I use cake flour; the Softasilk brand is the only widely available brand around here. Note that it comes in a box, not in a "flour bag".

You can mix, match, experiment with different solid fats. Notably, regular tub canola-based margarine like this bakes well without being so artery-clogging. Whatever fats you use, they should be soft but solid at room temperature--I avoid recipes that call for oil or melted fats.

Once you've patted out the dough, cut into squares or rough rectangles, otherwise you get scraps that either get thrown out or get re-rolled into less desirable biscuits. If you use a really hot knife, the knife will tend to cut through the dough rather than pressing it down, which helps it retain height.

I have actually experimented with subbing in whole wheat, barley and other flours--done judiciously, they'll work, as long as none of the flours you're subbing in are higher-gluten flours (most 'unusual' flours aren't). By definition, doing this means you'll no longer have classic 'southern' biscuits, of course.
posted by gimonca at 4:08 PM on June 19, 2009

Use self-rising flour. I suspect the type of wheat they use for this is better for biscuits and it is also what every Southern woman I know uses.
posted by St. Alia of the Bunnies at 5:49 PM on June 19, 2009

There is a definite difference in the gluten content of different regional brands of flour. Southern brands (according to Daniel Wing and Alan Scott) tend to be around 9 percent protein and bleached, Gold Medal (according to cursory, unattributed web searches) is around 10, and King Arthur's all purpose flour is 11.7 percent protein and unbleached. Harold McGee probably has more up to date info, but he's out of reach at the moment. The low protein content of southern flours yields lower gluten development, making them ideal for those two cornerstones of southern baking, pie crusts and biscuits. I don't know enough to tell you whether there's a causal relationship between southern growing and milling practices and the development of southern cuisine, but there's definitely a correlation.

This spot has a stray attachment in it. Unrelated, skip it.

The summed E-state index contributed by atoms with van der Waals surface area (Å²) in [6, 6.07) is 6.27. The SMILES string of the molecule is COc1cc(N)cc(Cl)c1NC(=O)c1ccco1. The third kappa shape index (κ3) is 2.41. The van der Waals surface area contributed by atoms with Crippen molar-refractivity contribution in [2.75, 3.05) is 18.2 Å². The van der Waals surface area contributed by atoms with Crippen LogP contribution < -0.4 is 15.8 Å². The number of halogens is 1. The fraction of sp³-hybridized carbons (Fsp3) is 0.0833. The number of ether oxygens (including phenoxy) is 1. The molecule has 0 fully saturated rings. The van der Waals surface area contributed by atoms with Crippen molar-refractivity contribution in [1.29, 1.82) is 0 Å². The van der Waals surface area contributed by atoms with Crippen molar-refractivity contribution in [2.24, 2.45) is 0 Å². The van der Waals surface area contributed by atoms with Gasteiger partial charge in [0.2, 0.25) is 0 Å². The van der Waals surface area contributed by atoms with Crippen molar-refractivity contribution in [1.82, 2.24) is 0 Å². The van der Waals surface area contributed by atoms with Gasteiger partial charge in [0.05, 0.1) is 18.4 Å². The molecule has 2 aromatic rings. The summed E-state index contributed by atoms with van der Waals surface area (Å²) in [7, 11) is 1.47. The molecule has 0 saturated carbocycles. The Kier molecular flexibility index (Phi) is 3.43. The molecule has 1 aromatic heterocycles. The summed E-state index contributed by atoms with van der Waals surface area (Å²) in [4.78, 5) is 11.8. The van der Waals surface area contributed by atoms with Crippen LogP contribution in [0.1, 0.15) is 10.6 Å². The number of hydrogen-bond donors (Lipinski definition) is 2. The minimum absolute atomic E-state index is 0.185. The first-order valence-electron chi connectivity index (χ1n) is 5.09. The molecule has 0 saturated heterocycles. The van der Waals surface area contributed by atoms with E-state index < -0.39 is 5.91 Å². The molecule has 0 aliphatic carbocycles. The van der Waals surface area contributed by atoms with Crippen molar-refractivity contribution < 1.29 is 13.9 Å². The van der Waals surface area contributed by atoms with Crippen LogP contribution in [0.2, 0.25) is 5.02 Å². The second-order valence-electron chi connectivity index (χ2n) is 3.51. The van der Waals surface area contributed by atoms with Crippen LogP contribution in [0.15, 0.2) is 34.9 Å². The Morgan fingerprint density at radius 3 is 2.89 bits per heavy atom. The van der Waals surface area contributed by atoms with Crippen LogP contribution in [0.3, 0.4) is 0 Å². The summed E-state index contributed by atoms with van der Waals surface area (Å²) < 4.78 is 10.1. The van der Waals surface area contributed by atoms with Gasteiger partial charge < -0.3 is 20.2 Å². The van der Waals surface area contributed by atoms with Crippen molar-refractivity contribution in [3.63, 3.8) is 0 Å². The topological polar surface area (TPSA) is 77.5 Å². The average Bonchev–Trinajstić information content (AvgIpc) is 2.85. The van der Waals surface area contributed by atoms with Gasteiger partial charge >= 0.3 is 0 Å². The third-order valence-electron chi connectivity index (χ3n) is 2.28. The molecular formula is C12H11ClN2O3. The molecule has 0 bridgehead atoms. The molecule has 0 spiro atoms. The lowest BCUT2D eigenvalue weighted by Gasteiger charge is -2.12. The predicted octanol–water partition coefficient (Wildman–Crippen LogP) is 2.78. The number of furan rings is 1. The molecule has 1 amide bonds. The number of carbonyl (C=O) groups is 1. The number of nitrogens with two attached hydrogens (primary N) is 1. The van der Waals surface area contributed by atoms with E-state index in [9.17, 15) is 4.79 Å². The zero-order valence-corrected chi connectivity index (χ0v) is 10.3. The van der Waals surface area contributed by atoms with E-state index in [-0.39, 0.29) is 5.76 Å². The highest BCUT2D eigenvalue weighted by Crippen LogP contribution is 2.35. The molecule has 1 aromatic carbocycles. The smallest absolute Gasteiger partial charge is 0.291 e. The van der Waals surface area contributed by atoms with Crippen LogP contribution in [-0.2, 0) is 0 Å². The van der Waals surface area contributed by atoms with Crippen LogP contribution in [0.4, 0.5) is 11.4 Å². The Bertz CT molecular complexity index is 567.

White Lily may not be the holy grail it once was since it was acquired by J.M. Smucker and, as of July 2008, is no longer made in Knoxville.

Regardless, I've had excellent results with this drop biscuit recipe from Cook's Illustrated.
posted by clockwork at 5:08 AM on June 20, 2009 [1 favorite]